We cannot pass an ‘omnibus order’: Supreme Court refuses to stay demolitions across states
The Supreme Court on Wednesday refused to stay demolitions across states, saying that it cannot pass an “omnibus order” to prevent the authorities from taking action against unauthorised constructions, Live Law reported.
A bench of Justices BR Gavai and PS Narasimha said that “rule of law has to be followed” in response to petitions filed by Muslim organisation Jamiat Ulama-i-Hind against the demolition exercises.
In its pleas, the Muslim body had argued that demolitions of properties cannot be carried out without following due process and such exercises should be done only after issuing adequate notice.
In June, Uttar Pradesh authorities razed the houses of those who allegedly protested against the disparaging remarks made by two former Bharatiya Janata Party spokespersons about Prophet Muhammad.
The Prayagraj administration demolished activistJaved Mohammed’s home, a day after he was arrested for allegedly conspiring to carry out violent protests in the city to oppose the comments about the Prophet.
On June 11, the Kanpur and Saharanpur administrations demolished parts of the properties of three persons accused of participating in protests.
Members of the Jamiat Ulama-i-Hind have demanded action against the officials responsible for demolishing houses in Uttar Pradesh.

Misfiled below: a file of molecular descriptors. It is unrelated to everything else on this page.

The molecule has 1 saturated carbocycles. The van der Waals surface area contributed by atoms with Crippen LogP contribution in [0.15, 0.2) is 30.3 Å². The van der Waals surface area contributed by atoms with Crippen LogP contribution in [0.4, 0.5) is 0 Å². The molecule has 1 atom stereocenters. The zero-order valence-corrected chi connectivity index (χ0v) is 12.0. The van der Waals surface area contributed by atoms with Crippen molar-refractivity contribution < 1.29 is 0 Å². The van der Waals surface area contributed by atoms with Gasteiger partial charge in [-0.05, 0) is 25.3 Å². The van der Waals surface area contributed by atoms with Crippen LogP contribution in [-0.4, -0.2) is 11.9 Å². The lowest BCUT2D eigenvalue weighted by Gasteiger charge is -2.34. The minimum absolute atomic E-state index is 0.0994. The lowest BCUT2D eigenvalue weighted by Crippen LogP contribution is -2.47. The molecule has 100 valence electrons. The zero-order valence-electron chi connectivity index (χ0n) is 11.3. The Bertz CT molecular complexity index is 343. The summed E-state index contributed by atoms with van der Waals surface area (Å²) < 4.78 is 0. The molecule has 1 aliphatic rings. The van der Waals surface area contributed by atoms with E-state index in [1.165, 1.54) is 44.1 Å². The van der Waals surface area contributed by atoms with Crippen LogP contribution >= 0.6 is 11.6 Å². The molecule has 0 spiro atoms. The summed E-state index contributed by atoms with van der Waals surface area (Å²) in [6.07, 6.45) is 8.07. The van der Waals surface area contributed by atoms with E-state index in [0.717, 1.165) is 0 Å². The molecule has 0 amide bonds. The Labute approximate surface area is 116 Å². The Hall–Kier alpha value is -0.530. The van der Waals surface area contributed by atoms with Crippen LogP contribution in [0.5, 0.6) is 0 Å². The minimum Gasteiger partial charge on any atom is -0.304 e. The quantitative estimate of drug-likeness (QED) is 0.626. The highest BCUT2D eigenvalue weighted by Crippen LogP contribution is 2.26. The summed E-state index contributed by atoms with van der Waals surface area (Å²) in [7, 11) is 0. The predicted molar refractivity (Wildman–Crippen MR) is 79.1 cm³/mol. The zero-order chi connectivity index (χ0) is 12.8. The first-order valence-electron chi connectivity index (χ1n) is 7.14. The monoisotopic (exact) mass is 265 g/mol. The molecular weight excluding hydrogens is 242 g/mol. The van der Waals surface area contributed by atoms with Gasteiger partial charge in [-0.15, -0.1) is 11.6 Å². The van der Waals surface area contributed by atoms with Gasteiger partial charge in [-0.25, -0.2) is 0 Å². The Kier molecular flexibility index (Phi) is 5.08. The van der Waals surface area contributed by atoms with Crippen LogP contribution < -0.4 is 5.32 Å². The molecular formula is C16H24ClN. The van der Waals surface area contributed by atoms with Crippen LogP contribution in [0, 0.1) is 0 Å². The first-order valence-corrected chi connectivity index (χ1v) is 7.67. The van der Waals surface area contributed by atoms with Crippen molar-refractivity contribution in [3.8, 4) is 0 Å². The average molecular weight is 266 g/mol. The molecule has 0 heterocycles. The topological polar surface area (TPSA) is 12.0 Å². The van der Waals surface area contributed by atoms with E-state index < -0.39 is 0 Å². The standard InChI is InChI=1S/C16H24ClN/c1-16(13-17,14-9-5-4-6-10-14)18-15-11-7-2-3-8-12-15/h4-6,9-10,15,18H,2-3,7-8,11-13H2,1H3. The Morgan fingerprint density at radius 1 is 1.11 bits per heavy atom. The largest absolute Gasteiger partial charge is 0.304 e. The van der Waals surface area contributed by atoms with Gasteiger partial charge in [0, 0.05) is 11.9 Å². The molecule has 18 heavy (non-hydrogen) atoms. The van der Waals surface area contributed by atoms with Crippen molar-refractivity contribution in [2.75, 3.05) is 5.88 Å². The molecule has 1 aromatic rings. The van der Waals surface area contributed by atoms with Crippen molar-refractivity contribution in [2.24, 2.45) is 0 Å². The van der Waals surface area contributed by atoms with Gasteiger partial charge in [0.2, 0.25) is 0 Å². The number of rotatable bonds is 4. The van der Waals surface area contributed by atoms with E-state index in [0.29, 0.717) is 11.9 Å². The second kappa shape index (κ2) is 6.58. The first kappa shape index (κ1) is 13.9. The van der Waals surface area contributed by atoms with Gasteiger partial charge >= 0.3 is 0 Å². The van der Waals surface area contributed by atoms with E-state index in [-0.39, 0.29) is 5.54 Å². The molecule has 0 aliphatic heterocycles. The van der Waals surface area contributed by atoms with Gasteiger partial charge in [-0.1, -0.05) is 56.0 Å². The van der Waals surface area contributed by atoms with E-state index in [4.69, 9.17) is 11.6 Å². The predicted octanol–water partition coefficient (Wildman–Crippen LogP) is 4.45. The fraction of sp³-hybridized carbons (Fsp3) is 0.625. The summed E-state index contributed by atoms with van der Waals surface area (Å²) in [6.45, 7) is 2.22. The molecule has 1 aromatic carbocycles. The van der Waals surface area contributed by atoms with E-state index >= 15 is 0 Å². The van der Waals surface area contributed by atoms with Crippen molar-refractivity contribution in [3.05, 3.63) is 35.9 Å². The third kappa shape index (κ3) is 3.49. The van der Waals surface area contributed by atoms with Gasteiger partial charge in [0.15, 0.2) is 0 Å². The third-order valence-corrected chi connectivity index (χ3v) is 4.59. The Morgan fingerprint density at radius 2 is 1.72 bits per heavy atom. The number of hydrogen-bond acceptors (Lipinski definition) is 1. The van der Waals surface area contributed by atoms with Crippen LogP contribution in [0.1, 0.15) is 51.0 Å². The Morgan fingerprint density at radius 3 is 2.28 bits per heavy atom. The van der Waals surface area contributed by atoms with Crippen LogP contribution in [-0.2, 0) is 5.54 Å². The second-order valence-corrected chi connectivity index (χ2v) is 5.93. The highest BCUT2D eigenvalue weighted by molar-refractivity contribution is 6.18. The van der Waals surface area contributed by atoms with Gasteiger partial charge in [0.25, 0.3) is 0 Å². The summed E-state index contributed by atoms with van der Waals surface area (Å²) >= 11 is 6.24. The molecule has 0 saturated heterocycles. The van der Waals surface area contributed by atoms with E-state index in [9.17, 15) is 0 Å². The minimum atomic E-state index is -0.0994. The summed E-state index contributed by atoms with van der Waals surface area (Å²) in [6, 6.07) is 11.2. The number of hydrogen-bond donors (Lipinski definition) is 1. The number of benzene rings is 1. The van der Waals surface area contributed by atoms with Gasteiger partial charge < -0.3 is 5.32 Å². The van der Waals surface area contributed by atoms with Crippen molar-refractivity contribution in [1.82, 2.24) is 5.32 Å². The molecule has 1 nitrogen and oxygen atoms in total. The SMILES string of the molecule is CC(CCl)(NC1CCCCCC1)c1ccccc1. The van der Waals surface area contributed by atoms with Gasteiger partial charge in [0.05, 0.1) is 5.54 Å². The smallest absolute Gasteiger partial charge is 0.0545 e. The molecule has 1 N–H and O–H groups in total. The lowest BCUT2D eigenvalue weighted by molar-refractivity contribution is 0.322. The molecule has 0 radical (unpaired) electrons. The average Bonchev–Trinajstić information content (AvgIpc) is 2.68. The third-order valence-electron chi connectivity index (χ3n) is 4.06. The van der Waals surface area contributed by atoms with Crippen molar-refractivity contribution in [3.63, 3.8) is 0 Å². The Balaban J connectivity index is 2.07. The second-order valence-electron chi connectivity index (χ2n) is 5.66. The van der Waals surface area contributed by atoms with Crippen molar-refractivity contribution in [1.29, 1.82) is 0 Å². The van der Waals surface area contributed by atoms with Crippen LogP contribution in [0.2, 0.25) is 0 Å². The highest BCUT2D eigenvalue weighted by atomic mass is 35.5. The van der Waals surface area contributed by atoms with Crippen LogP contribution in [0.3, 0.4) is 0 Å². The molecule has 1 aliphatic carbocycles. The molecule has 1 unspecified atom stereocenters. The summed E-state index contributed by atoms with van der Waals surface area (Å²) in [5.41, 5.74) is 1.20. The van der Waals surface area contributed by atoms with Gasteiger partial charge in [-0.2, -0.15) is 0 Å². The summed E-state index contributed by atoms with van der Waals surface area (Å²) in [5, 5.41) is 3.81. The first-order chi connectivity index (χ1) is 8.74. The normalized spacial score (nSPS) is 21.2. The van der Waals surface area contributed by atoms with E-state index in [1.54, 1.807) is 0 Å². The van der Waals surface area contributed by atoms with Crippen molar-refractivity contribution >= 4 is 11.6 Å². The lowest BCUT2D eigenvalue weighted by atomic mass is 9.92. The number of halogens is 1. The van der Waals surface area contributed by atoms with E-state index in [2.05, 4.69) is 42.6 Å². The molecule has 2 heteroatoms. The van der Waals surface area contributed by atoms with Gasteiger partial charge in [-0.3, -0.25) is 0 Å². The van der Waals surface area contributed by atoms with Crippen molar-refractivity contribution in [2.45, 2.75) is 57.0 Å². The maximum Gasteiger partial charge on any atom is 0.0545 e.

According to its petition, the authorities in states such as Uttar Pradesh and Madhya Pradesh are resorting to “bulldozer action” to demolish structures of persons accused in riot cases, Live Law reported.
The petitioners have also accused the governments of taking “selective action” against the accused persons.
“Demolition of houses merely because somebody is accused in a crime is not acceptable in our society,” Senior Advocate Dushyant Dave, appearing for the petitioners, told the Supreme Court on Wednesday.
Senior Advocate CU Singh, also representing the petitioners, said that despite the Supreme Court’s order to maintain a status quo on demolitions in North Delhi’s Jahangirpuri, the same exercise was carried out in other cities.
“We have given numerous cases, where police officers announcing demolition and demolishing the houses of the accused,” Singh said.
Solicitor General Tushar Mehta, however, took objection to the arguments raised by the petitioners, Live Law reported.
He told the bench that the individuals affected by the demolitions have already approached the High Courts. Therefore, he argued, the petitions filed by the Jamiat Ulama-i-Hind are creating a “sensationalising hype unnecessarily”.
The matter was listed for hearing next on August 10.
The organisation of Islamic scholars had previously filed a plea, challenging the Jahangirpuri demolitions that took place in Delhi on April 21. The Supreme Court had halted the demolition drive by the North Delhi Municipal Corporation and ordered it to maintain the status quo on the exercise.
The BJP-controlled North Delhi Municipal Corporation had razed several Muslim-owned shops and properties in the area claiming that they were illegally built. The drive began four days after communal violence erupted in the locality when a Hindu religious procession armed with guns and swords passed a mosque.
While there are no provisions under Indian law to demolish the home of anyone accused of a crime, this pattern has beenregularly observed across BJP-ruled states.